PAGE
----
Proposition 8 violates the Equal Protection Clause

The argument for this is fairly straightforward, and I am interested to see how proponents of prop 8 would challenge the crucial steps (if they can).

[LIST=1]
*] If proposition 8 discriminates on the basis of sexual orientation, and the discrimination is unjustified, then it violates equal protection.
*] Proposition 8 discriminates on the basis of sexual orientation (by allowing heterosexuals, but not homosexuals, to marry their partners).
*]The discrimination is unjustified.
*]Therefore, proposition 8 violates equal protection.
[/LIST]

The only real dispute here is (3), but so far, I have not seen any convincing argument to justify the discrimination against homosexuals who wish to marry their partners. The form of the justification must specify some purported harm that same-sex marriage would cause to society. In other words, allowing same-sex marriage would cause “x, y, and z,” where “x, y, and z” are bad for society, and therefore the discrimination is justified. However, the trick is for prop 8 proponents to spell out what the “x, y,and z” consequences are and provide the evidence for them. Can anyone actually do this?

There would be no issue if it was just a union that allowed the same rights and benefits as marriage. The issue, is that marriage is not a right, and what marriage is, cannot be arbitrarily decided. Marriage is the union of a man and a woman. A sacred union, no less. Gay marriages destroy this by destroying the very foundation of marriage. The government can’t rewrite the rules of something it did not create.

It’s just the same as people turning Christmas into a purely secular holiday, and then getting angry at people who try to keep religion in it. It was a religious feast first, just as Easter is.

Anyway, there is no discrimination in Prop 8. If gay people want to get married, that’s fine, as long as it’s a gay man and a gay woman. How about we allow women to be best men at weddings, and allow men to be bridesmaids?

I take it, then, that you are challenging premise 3 of my argument. You are asserting that prop 8 justifiably discriminates against homosexuals because allowing same-sex marriages would “destroy” the marriage union between one man and one woman.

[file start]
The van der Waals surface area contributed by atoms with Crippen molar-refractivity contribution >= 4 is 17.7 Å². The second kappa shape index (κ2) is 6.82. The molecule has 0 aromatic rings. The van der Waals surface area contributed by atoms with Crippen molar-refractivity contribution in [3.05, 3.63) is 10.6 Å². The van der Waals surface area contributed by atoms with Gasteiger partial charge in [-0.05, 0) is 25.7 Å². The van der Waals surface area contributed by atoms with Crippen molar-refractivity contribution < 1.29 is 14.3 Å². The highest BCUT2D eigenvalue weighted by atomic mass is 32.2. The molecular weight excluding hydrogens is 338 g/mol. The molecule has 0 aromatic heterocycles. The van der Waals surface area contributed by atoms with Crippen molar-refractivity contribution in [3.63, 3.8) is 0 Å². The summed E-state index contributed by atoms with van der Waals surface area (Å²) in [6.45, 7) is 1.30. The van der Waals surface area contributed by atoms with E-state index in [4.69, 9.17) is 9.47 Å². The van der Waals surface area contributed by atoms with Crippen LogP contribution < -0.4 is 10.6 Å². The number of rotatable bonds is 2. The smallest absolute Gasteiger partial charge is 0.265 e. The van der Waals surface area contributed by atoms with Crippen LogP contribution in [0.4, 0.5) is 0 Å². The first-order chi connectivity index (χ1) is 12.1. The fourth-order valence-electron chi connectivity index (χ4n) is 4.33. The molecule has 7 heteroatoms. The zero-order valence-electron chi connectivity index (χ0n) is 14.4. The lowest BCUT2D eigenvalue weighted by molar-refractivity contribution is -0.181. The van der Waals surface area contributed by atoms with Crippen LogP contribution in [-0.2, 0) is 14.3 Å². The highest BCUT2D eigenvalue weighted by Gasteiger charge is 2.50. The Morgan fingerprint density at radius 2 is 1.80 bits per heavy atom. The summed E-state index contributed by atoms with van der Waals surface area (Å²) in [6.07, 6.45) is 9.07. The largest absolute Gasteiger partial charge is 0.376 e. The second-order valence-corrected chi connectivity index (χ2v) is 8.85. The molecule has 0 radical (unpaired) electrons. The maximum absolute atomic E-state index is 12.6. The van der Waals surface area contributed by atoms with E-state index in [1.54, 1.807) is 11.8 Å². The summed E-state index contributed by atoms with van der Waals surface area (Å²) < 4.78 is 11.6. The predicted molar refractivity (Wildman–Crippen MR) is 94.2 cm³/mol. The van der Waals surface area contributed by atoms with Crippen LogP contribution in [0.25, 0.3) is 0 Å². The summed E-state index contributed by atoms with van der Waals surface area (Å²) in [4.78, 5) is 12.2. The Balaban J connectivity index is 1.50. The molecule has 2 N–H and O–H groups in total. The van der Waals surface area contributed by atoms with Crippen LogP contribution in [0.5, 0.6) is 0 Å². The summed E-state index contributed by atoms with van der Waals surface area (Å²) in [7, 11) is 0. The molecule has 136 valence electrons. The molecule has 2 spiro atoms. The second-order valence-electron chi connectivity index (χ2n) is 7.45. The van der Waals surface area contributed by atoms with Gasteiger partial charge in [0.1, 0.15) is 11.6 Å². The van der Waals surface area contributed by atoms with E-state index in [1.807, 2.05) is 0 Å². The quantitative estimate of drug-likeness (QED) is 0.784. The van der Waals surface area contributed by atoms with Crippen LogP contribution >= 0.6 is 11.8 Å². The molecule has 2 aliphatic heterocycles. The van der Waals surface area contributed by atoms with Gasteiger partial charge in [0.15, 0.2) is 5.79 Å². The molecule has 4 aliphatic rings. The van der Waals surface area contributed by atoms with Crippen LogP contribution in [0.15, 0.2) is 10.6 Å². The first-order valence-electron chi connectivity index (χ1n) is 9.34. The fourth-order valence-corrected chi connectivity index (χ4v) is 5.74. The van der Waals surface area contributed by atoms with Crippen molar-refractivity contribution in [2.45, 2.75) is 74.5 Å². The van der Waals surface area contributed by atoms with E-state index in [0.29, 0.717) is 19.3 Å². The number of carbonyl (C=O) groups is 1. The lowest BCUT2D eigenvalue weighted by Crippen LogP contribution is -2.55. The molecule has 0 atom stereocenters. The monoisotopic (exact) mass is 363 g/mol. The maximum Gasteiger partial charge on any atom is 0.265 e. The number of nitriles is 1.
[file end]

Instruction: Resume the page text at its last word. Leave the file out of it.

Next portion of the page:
However, the problem with your objection is that it is patently false: same-sex marriages would in no way prevent opposite-sex couples from getting married, nor would it “destroy” the marriages that already exist between opposite-sex couples. To claim otherwise is simply not to live in reality.

No I’m saying Prop 8 doesn’t discriminate, because same-sex “marriages” wouldn’t really BE marriages. The government can’t rewrite what marriage is by allowing same-sex couples to partake in it. If they want their own false version of marriage, they can call it something else, but marriage is not for them, anymore than I can marry my goat.

I didn’t catch this argument before. When you claim there is “no discrimination in Prop 8,” you are challenging premise 2 of the argument. But the discrimination against homosexuals is easily shown.

Under prop 8, heterosexuals are free to marry other heterosexuals who are their partners, but homosexuals are *not free *to marry other homosexuals who are their partners. Or: under prop 8, heterosexuals are free to marry those they wish to marry, but homosexuals are not so free. It follows from this that prop 8 is discriminatory against homosexuals (now: whether or not the discrimination is justified is a separate issue).

Nope that’s not true. Homosexuals can marry whoever they wish of the opposite sex. It does not discriminate against them, but against their wrongful wish to have their false marriages recognized as true ones.

If a man wants to be a bridesmaid, would it be discrimination to not allow him that wish? No, because it would contrary to the meaning of “bridesmaid.”

Call it discrimination if you wish, but it only means something if the discriminated group has reasonable desires. There is no right to marriage, and same-sex couples can’t rewrite what marriage is to fit their own twisted desires. Besides, it cheapens actual fights against real discrimination as in the case of black Americans who just wanted to be able to have the rights and privileges given to white people. Their cause was just, and there was no reason to deny them these rights. However, in the case of same-sex couples, their desire is disordered, and they want something they have no right too. Chalk it up to the desire to make the mental illness of SSA normal.

First, I think it’s important to recognize that it is possible for same-sex marriages to be legally valid marriages under a particular state (it this weren’t possible, then prop 8 proponents could simply win by doing nothing at all, and there would have been no need to propose proposition 8 in the first place). Given this possibility, it is not enough to say that prop 8 doesn’t discriminate because same-sex marriages wouldn’t really be marriages – in fact, they *could *be, whether you want them to exist or not.